Tanner looks at the role of each of these groups, noting that his discussion “is not to say that these people or movements have not raised valid issues and concerns” that have enriched the conservative movement. But big-government activists increasingly have shoved aside the traditionalist/libertarian coalition that long dominated the right. Tanner explains: “as each of these streams of conservative thought has flowed together under the Bush administration and the Republicans in Congress, they have combined to move conservatism away from its traditional belief in limited government and toward an embrace of big, activist, and centralized government.”
Ironically, this shift has moved conservatism alongside liberalism, essentially turning the old linear political spectrum into a circle. Most obvious are the shared expansive programs and expensive budgets. But there’s more. Explains Tanner: “big-government conservatives share a common arrogance with contemporary liberalism. They are convinced that they know what is best for every American and because they know best, they should guide the rest of us in the proper direction.” Alas, conservatives are no better at social engineering than are liberals. As a result, “big-government conservatism will simply bring us ever more government intervention in and control over our lives, greater regulation, mounting debt that threatens the nation’s future economic health, and less freedom for every American.”
Tanner systematically reviews the flawed results of big-government conservatism. First, as conservatives tasted power, they proved “Lord Acton correct,” notes Tanner, referring to Acton’s famous aphorism that “power tends to corrupt and absolute power corrupts absolutely.” Despite the revolutionary fervor which accompanied the GOP when it seized control of Congress in 1994, Tanner concludes, “the Republican Party became less committed to small government than it was to keeping itself in power.” The philosophy of conservative statism “gave Republicans a philosophical excuse to do those things that they wanted to do anyway,” writes Tanner.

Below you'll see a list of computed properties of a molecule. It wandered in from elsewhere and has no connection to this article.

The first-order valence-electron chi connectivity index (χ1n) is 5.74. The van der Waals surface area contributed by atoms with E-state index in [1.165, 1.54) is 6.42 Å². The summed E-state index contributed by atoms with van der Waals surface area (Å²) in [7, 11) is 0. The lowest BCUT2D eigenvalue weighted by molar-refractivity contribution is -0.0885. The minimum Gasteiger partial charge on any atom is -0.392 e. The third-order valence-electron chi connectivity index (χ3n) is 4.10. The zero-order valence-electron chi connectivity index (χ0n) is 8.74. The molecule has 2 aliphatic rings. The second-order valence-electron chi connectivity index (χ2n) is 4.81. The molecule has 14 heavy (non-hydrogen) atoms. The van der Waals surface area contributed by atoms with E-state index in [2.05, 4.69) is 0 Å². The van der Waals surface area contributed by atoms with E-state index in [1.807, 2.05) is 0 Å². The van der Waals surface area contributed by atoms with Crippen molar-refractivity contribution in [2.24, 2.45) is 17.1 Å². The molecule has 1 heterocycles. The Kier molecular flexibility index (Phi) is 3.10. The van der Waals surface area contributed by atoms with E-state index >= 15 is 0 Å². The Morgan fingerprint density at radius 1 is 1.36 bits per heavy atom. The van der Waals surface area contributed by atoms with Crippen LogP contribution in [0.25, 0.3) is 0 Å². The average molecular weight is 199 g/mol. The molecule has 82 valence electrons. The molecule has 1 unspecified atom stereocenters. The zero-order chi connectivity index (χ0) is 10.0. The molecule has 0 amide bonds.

Tanner, a specialist in social welfare policy, notes the GOP’s new love affair for the welfare state. In 1996 the Republican Congress passed, and President Clinton signed, a significant welfare reform package. Yet, observes Tanner, “many of the gains of welfare reform are being quietly undone, while the federal government is creating new programs and expanding into new areas.” Indeed, the Bush administration, he notes, has been an avid promoter of using “the power of government programs to direct or change the behavior of the poor,” as well as passing federal funds to favored groups, such as faith-based charities.
In this way, Tanner argues that the GOP has embarked on a foolish mission. Despite all of the evidence to the contrary, statist Republicans “believe that somehow government is capable of devising precisely the right set of incentives and disincentives to deal with the deep-rooted social, cultural, and spiritual problems of the underclass.” In effect, these conservatives have become liberals.
The problem of health care is similar. It’s a devilishly complicated subject, since the government already pays 45 percent of the bill. Washington needs to move either towards state provision or competitive markets. The latter is by far the better alternative, but, unfortunately, Big Government conservatives seem to be moving towards the former: “Under the Bush administration, the growth in health care spending has rebounded to more than 7 percent annually. Regulation of the health care industry has increased, and the portion of health care spending paid directly by the consumer has continued to decline.” The result, he fears, is having moved “several steps down the slippery slope to national health care.”